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'Pak wanted to save Kasab from the gallows'

May 10, 2010 12:08 IST

Pakistan has reacted cautiously to the death sentence awarded to Ajmal Kasab, arrested during the terror siege on Mumbai in November 2008, and has withdrawn its request for the extradition of the terrorist from Faridkot.

Kasab's fast-track trial and subsequent verdict has had little effect on Islamabad, as it continues to drag its feet over taking action against the Mumbai terror attacks suspects roaming free in Pakistan.

Chander D Sahay, former chief of the India's intelligence agency Research and Analysis Wing, believes that India took the right step by ignoring Pakistan's plea for Kasab's custody. In an interview with rediff.com's Vicky Nanjappa, he explains the motive behind such a request by the Pakistan government.

What is your opinion on Pakistan's attempts to seek the custody of 26/11 terrorist Ajmal Kasab?

Pakistan sought the custody of Ajmal Kasab to ostensibly try him in their courts. In my view, Pakistan took such a step to save him from going to the gallows. As in the earlier case (when terror suspect Rashid Rauf, accused of plotting the bombing of British flights, escaped from the custody of Pakistani police in Rawalpindi, while on his way to court. He was later reportedly killed in an American drone strike), Ajmal Kasab too would have escaped from custody and would have been subsequently killed in a drone attack by the United States.

Pakistan made a formal request for Kasab's extradition through Interpol. Do you think India did the right thing by going ahead with the trial at such a stage?

I have pointed out the UK incident and told you exactly what would have happened (if Kasab had been extradited). Even in legal terms, I would say that our decision to go ahead with the trial despite the extradition request was right.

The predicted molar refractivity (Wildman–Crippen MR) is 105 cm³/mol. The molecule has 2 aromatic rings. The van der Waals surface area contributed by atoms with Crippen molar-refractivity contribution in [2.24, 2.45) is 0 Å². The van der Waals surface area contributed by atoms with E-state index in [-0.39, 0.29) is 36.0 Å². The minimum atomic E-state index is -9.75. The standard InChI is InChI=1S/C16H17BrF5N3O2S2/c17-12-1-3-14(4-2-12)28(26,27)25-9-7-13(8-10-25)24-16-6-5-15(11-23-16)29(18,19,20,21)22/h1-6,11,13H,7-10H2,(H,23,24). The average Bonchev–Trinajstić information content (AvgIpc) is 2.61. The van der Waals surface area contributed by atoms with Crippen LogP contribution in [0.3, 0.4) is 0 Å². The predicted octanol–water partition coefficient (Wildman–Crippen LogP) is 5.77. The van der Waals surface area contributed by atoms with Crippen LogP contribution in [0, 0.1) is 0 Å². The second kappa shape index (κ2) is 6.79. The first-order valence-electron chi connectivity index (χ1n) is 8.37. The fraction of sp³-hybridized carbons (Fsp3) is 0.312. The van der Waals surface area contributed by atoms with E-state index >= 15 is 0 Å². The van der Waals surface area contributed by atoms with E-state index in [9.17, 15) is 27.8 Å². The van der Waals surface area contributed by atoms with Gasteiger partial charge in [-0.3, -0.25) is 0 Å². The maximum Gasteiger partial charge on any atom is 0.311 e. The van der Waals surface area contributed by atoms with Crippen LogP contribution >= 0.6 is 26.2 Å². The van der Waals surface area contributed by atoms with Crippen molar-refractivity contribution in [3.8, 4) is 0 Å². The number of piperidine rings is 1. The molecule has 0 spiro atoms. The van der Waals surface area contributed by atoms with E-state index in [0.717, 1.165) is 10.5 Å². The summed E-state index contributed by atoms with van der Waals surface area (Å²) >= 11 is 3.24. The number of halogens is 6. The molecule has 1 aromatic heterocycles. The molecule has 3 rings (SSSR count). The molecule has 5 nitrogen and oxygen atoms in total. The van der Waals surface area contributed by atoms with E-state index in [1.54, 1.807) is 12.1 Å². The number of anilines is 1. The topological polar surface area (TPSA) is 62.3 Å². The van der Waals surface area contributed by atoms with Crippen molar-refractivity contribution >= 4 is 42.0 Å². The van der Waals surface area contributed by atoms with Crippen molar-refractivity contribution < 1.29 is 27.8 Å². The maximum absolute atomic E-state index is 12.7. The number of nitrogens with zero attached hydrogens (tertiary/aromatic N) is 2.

Kasab was a mere pawn; the masterminds of the 26/11 terror attack are still at large in Pakistan. Do you think India could have handed over Kasab in exchange for (Jamaat-ud-Dawa chief and Lashkar-e-Tayiba founder) Hafiz Saeed or the rest of the LeT top brass?

Pakistan will not act on the list of terrorists given to it by the Indian authorities under any circumstance, even if a deal were to be struck between the two countries. Let me remind you that according to the authorities in Pakistan, even (underworld don) Dawood Ibrahim is not traceable in Pakistan.

How will the judgment against Ajmal Kasab affect diplomatic ties between India and Pakistan?

This verdict against Ajmal Kasab would have no implications at all on Indo-Pak ties.
 
Do you think the 26/11 trial can be complete without India getting the chance to try alleged mastermind Hafiz Saeed?

The trial against him has already taken place in-absentia and he has been found guilty. This is a perfectly legal procedure. India did the right thing.

Do you think India should have waited to get access to (LeT operative) David Headley and then pronounced the verdict in the Mumbai terror attack case?

That was not necessary at all. He can be tried separately. The trial against David Headley can be conducted as when the investigating agencies file an additional or supplementary charge-sheet.